September 24, 2019
By: Karen Bychowski

Start developing leaders of the future to push the transformation agenda forward

Developing strong leadership across all levels of a healthcare organization has become a must-do initiative. Leaders have the power to affect bold change at a time when transformation is essential for the future. For instance, according to 39% of payer operations executives we surveyed, a change in leadership would likely trigger a major operational transformation within their organization.

Perhaps this is why organizations continue to invest in leadership development. Organizations spent $1,296 per employee in 2017, up 1.7% from 2016. But with employee development budgets under continued pressure and with continued focused on delivering outcomes, chief human resources officers (CHROs) must ensure they are offering leadership development solutions that enable their leaders, while maximizing investment.

Many organizations look to glossy leadership books or off-the-shelf training solutions to get the job done fast. The reality is, there is no quick fix. Healthcare organizations must take a holistic approach to developing genuine leadership that will guide the organization into the future.

What are today’s leaders up against?

Socioeconomic factors, shifting consumer expectations and an ever-evolving technology and science landscape have all contributed to current challenges in healthcare. Increased awareness of social determinants of health and value-based reimbursements are on the rise. Consumers are seeking better and more integrated products and services, with digital devices as a primary tool for health management.

The competitive environment adds further strain. Technology companies big and small are expanding into healthcare. Rapid advancements in artificial intelligence (AI) and automation are leading to increased investments in targeted healthcare capabilities including care management, utilization management and consumer engagement.

To address these diverse challenges, leaders must expand their skills while also executing organizational goals. Organizations are already feeling the absence of some of these skills. For instance, 39% of payers indicate lack of digital/transformational leaders and 33% identify “lack of talent that understands digital business models” as a barrier to success.

Status quo skills aren’t enough

Competencies encompass the skills, knowledge and behaviors required of an individual to perform a given task or activity. New “minimum” competency requirements for leaders have emerged in this new healthcare landscape. For instance, creativity, innovation, courage to fail or push boundaries and critical thinking are hot on the skillset menu. And it’s not the critical thinking of the past. Critical thinking must now happen in harmony with increasingly complex and ubiquitous advances in technology, such as AI.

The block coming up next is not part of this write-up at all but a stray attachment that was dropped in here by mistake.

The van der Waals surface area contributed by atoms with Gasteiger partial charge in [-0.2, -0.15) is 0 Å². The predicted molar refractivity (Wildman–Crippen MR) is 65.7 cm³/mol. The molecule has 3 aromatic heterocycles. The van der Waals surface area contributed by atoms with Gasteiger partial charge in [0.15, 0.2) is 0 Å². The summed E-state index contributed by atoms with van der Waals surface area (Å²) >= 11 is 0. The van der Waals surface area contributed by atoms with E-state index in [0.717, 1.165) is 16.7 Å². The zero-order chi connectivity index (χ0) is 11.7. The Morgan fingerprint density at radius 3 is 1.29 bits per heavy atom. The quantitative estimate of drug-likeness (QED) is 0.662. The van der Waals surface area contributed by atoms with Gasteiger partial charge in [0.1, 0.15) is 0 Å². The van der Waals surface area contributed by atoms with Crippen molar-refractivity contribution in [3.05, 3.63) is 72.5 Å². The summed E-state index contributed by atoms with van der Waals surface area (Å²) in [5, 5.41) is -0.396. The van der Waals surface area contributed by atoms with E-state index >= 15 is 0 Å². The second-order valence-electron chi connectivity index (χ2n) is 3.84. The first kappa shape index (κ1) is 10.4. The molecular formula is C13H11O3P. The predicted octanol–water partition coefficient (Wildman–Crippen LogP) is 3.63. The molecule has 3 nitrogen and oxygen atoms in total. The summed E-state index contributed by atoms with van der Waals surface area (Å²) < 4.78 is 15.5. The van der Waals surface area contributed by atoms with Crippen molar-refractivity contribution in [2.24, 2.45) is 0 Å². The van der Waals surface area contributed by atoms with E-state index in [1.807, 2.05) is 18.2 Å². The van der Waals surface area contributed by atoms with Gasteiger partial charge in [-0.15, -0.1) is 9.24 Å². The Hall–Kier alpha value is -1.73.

Imagine: "what is the machine thinking?" Leaders must understand the nuances and work along technology, using digital and data to influence their thinking and actions. Lack of understanding can be a barrier. In fact, 39% of payer operations executives said lack of relevant data analytics, AI and machine learning skills was among the highest barriers preventing them from achieving business goals.

Leaders must be equipped to infuse entrepreneurialism in the structure of more traditional corporate environment. Not just managing employees, but also coaching them using insights from neuroscience and human behavior, will be essential. EQ (self-awareness and emotional intelligence) is important, but so is “WE-Q” - or the collective social intelligence of a broadened landscape of partners. These “right-brain” skills are weakest according to 65% of C-suite leaders.

Leaders must demonstrate resiliency in the face of ambiguity and be advocates of lifelong learning, not only for themselves, but for their teams.

Learning isn’t packaged, it’s perpetual

Often, organizations want to purchase packaged leadership development solutions as a quick, “cost-effective” way to implement leadership development efforts. These pre-fab solutions don’t fully hit the mark. Organizations must take a holistic look at leadership development solutions–beyond the textbook and classroom to the everyday work environment.

Each leader’s day offers a fertile landscape of teaching moments that guide the leader in both consistent and personalized ways. How might leaders intentionally be put in real-life situations that require them both to learn and perform? Ideally leaders will experience moments of success that build confidence, while also allowing them to fail and learn from those failures.

Leaders are everywhere

A level or title does not define a leader. Leaders range from the newest entry-level employee to the most seasoned executive. Therefore, leadership development efforts must be made at all levels to create cohesion in the organization. Engage the creative energies of new generations of employees and enable impact closer to the point of need in the organization.

Lead the way

CHROs and other healthcare leaders can show others how it’s done. Emulate the characteristics the organization is seeking. Ask the questions that need to be asked. Challenge the status quo. Go beyond the textbook to what YOUR organization really needs. Then proactively help with shaping the next generation of leaders who can guide the organization through an uncertain future.

Don’t just talk about leadership as a goal. Invest in leadership. Make it a priority. Once you do, you’ll begin to see real results.

So now the question is, CHROs, are you ready?

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